CONTENTS OF THE FIRST VOLUME.
The Extent and Military Force of the Empire, in
Contrast of Hadrian and Antoninus Pius ... ib.
Military Establishment of the Roman Em-
TS- - - - - - ----- ... . . . . . . . . . ib.
aul and Spain ..
Africa o -
Improvement of Agriculture in the Western
Countries of the Empire..
Introduction of Fruits, &c...
The Vine ............
General Plenty ....
Arts of Luxury ..
Foreign Trade....... -
Gold and Silver ..
Decline of Courage ..
of Genius ....
Of the Constitution of the Roman Empire, in the
.dge of the Antonines.
A. D. Pac--
Idea of a Monarchy ..... ------ ----------- 36
Situation of Augustus .. 1b.
He reforms the Senate...... --- 37
Resigns his usurped Power..... ----------- ib.
Power of the Roman Generals .. 38
Lieutenants of the Emperor............. ib.
Division of the Provinces between the Em-
peror and the Senate. . . . . . . . . . . . . . . . . . . . 39
The former preserves his military Command
Consular and Tribunitian Powers ... ib.
Imperial Prerogatives .......... . 40
The Magistrates. ... ib.
The Senate ....... ------------------ 41
General idea of the Imperial System ...... ib.
Court of the Emperors...... . . . . . . . . . . ib.
Deification ... . . . . . . . . . . . . . ... ib.
Titles of Augustus and Cesar .... . 42
Character and Policy of Augustus ... ib.
Image of Liberty for the People...... ------ 43
Attempts of the Senate after the Death of
Image of Govern ib.
Their Obedience......... 44
* Designation of a Successo ... ib.
Of Tiberius ......... ... ib.
of Titus ib.
The Race of the Cesars and Flavian Family ib
Peculiar Misery of the Romans under their
His Return to Rome ...... -
His Avarice and Cruelt
His Infamy and Extravagance
193 And by the Senate ib.
TheMemoryof C ib. Ambition of Caracalla.... ------------
A. D. Pac-
The Armies of Britain, Syria, and Pannonia
declare against Julian ....
. Clodius Albinus in Britain
Pescennius Niger in Syria ..
Pannonia and Dalmatia ....
193 Septimus Severus ........
Declared Emperor by the P
Marches into Italy........
Advances towards Rome..
Distress of Julian .
His uncertain Conduct
Is deserted by the Praetorians.. ... 67
Is condemned and executed by Order of the
193–197 Success of Severus against Niger and
against Albinus -----...----
Conduct of the two civil Wars.
Arts of Severus ..........
Towards Albinus ..
Event of the civil Wars
Decided by one or two Battles
Siege of yzantium. ------
Death of Niger and Albinus .. ---
Cruel Consequences of the civil Wars .... i
Animosity of Severus against the Senate ... ib.
The Wisdom and Justice of his Government 71
General Peace and Prosperity........ -
Relaxation of military Discipline. . ib.
New Establishment of the Praetorian Guards 72
The Office of "Praetorian Prefect .......... ib.
The Senate oppressed by military Despotism ib.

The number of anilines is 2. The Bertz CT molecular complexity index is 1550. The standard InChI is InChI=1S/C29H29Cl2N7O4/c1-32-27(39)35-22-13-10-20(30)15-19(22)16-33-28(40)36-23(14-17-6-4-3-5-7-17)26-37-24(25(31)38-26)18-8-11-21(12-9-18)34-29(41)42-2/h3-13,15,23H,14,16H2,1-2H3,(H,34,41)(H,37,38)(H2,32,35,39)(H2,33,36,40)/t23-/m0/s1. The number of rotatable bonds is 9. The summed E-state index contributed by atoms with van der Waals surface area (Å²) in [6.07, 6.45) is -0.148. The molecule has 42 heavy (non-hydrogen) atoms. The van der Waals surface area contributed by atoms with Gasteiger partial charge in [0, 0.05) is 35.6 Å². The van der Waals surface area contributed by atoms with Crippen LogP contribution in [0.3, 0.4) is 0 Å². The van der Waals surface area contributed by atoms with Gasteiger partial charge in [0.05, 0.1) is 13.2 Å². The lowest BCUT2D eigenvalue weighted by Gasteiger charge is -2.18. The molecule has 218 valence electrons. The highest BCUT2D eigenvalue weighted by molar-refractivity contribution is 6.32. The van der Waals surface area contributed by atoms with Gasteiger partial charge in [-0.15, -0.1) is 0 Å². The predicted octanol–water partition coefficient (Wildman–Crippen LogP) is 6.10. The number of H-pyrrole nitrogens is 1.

New Maxims of the Imperial Prerogative... 73
The Death of Severus—Tyranny of Caracalla—
Usurpation of Macrinus—Follies of Elagabalus
-Pirtues of Alexander Severus—Licentiousness
of the Army—General State of the Roman Finances.
A. D. PAGE
Greatness and Discontent of Severus...... 73
His Wife, the Empress Julia.............. 74
Their two Sons, Caracalla and Geta ...... ib
Their mutual Aversion to each other...... ib.
Three Emperors........ -
208 The Caledonian War
Fingal and his Heroes..
Contrast of the Caledoni
Election and Character of incrinus
Discontent of the Senate,
of the # ---------- -------- 81
Macrinus attempts areformation of the Army ib.
Death of the Empress Julia . . . . . . . . . . . . . . 82
Education, Pretensions, and Revolt of Elaga-
219 Picture of Elagabalus
His Superstition. . . . . . . . . . . . . .
His profligate and effeminate Luxury ......
Contempt of Decency, which distinguished
the Roman Tyrants. . . . . . . . . . . . . . . ..... 85
Discontents of the Army.. -
221 Alexander Severus declared Cesar
gabalus. . . . . . . . . . . . . . . . . . . . . . . . . . . . . . . . [b.
of the greatest Calamities.............. no.
Birth and Fortunes of Maximin.. ... 97
His military Service and Honours ib.
235 Conspiracy of Maximin........ ... ib.
Murder of Alexander Severus ... 98
Tyranny of Maximin....... ib.
Oppression of the Provinces. 99
£37 Revolt in Africa ...................... :
Character and Elevation of the two Gordians 100
They solicit the Confirmation of their Au-
thority ... . . . . . . ... . . . . . . ... 101
The Senate ratifies the Election of the Gor-
Declares Maximin a public Enemy........ 102
Assumes the Command of Rome and Italy ib.
Prepares for a civil War ................ ib.
237 Defeat and Death of the two Gordians... ... ib.
238 Marches into Italy .
Election of Maximus and Balbinus by the
Senate ... . . . . . . . . . . . . --
Tumult at Rome ... ---- --------
The younger Gordian is declared Cesar....
Siege of Aquileia..... ib.
289 Murder of Maximin and his Son ... 106
His Portrait ............... . . . ... ib.
Joy of the Roman World ... ib.
Sedition at Rome... . . . . . . . . . . . . . . . . . 107
Discontent of the Praetorian Guards...... ib.
of Maximus and Balbinus ...... ib.
Innocence and Virtues of Gordian. : ib